The National Weather Service has updated its wet weather forecast.
While it calls for above-average rainfall, it looks like it may be focused more on the windward side.
“If it gets strong, then what we see in recent La Nina events is more frequent trade winds during winter months, so it keeps rain primarily on windward sections, so leeward area remains dry,” explained Kevin Kodama, National Weather Service hydrologist.
Kodama says they’re not sure how strong La Nina will be this year. That will be determined by ocean temperatures.
During stronger La Nina years, there have been more persistent trade winds and windward showers.
It’s the opposite during weaker La Nina years, with more storms that can displace trade winds.
Wet Season Rainfall Outlook for the State of Hawaii
Summary of the dry season (May through September 2017)
Statewide: Most locations had near to below average rainfall.
- Drought present on the Big Island at the start of the dry season.
- Spread to the other three counties and intensified during the summer.
- Mainly affecting ranching operations and localized water service areas on Maui and the Big Island.
13th driest dry season in the last 30 years (based on rankings from 8 key sites).
- 2015 dry season was the wettest in the last 30 years.
- 2003 dry season was the driest in the last 30 years.
- Expected wet conditions for windward slopes did not occur.
Unlike 2015 and 2016, below average tropical cyclone activity in 2017 did not provide a boost in rainfall during the summer months.
Outlook for the wet season (October 2017 through April 2018)
NOAA’s Climate Prediction Center (CPC): The current ENSO-neutral conditions are likely transitioning to a La Nina state (cool phase) with a 55 to 60 percent chance of La Nina developing during the fall.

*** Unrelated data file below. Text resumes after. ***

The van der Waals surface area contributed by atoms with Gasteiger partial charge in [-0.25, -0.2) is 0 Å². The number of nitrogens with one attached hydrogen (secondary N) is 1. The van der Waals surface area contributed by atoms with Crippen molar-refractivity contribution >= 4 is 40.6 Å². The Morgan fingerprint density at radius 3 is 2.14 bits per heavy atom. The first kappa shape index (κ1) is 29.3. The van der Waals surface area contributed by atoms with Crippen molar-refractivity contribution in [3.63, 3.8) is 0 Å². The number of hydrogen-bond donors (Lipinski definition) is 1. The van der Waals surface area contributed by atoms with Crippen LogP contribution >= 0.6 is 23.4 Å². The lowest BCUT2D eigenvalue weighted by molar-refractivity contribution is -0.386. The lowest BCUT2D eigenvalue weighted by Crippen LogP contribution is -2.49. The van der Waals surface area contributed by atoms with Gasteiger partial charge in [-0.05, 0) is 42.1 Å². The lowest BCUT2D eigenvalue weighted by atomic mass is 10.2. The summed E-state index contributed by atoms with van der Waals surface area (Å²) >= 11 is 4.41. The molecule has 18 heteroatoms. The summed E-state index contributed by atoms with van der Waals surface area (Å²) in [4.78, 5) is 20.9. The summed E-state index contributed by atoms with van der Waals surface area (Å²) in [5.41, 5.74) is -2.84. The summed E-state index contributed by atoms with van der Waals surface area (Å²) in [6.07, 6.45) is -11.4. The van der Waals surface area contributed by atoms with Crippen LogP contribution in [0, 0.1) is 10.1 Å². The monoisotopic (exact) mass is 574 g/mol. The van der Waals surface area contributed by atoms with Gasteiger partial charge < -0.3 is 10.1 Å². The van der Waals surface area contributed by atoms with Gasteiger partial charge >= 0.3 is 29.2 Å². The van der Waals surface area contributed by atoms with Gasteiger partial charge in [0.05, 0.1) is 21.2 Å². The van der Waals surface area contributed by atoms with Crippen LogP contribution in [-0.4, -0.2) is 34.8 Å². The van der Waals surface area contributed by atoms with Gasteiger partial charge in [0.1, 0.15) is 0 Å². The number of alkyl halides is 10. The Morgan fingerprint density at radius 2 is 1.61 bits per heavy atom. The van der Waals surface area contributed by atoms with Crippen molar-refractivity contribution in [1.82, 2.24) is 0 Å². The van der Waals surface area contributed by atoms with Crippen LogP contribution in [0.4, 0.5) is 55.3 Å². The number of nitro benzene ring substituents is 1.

- CPC issued a “La Nina Watch” on September 14, 2017.
After development, La Nina is forecast to persist until the spring when conditions may transition back to ENSO-neutral.
There is uncertainty in the eventual strength of this La Nina episode.
Probabilities favor above average rainfall through the wet season.
- Above average rainfall is reflected in the climate model consensus predictions which captures large scale conditions but not Hawaii’s microclimates.
- Wet seasons during recent moderate to strong La Nina events have had wet conditions over the windward slopes but dry conditions over leeward areas.
- Weaker La Nina events had more rainfall make it to leeward areas.
Recovery from existing drought probable for windward Big Island and Maui.
Existing drought may persist or worsen in some of the leeward areas, especially on the Big Island and Maui County.
Wet season preparedness reminders
Do not drive on roads with fast-flowing water.
- Just 2 feet of fast-flowing water can sweep most vehicles off a road.
- Road may also be severely undercut.
Do not walk across flooded streams.
- If you’re hiking and get stranded, wait for the water to recede.
- Streams in Hawaii generally recede quickly.
Expect more rainy weather impacts.
- Increased road travel times
- Possible detours or road closures due to flooding or landslides.
- Outdoor activities may be postponed, canceled, or adjusted.
The wet season brings increased potential for lightning strikes.
- Be prepared for power outages.
- Move indoors when you hear thunder.
- If you travel through a flood-prone area, identify alternate routes ahead of time.
If you live in a flood-prone area, have an evacuation plan in case flood waters quickly threaten your home.
Stay informed of conditions that could change rapidly.
- Sunny skies can turn cloudy with intense rainfall in less than an hour.
- Check out the latest forecasts, watches, warnings, and advisories via the media, NOAA Weather Radio, the Internet, or one of several weather mobile phone apps.
- Wireless Emergency Alerts (WEA) on mobile phones notify you that you’re in a flash flood warning area.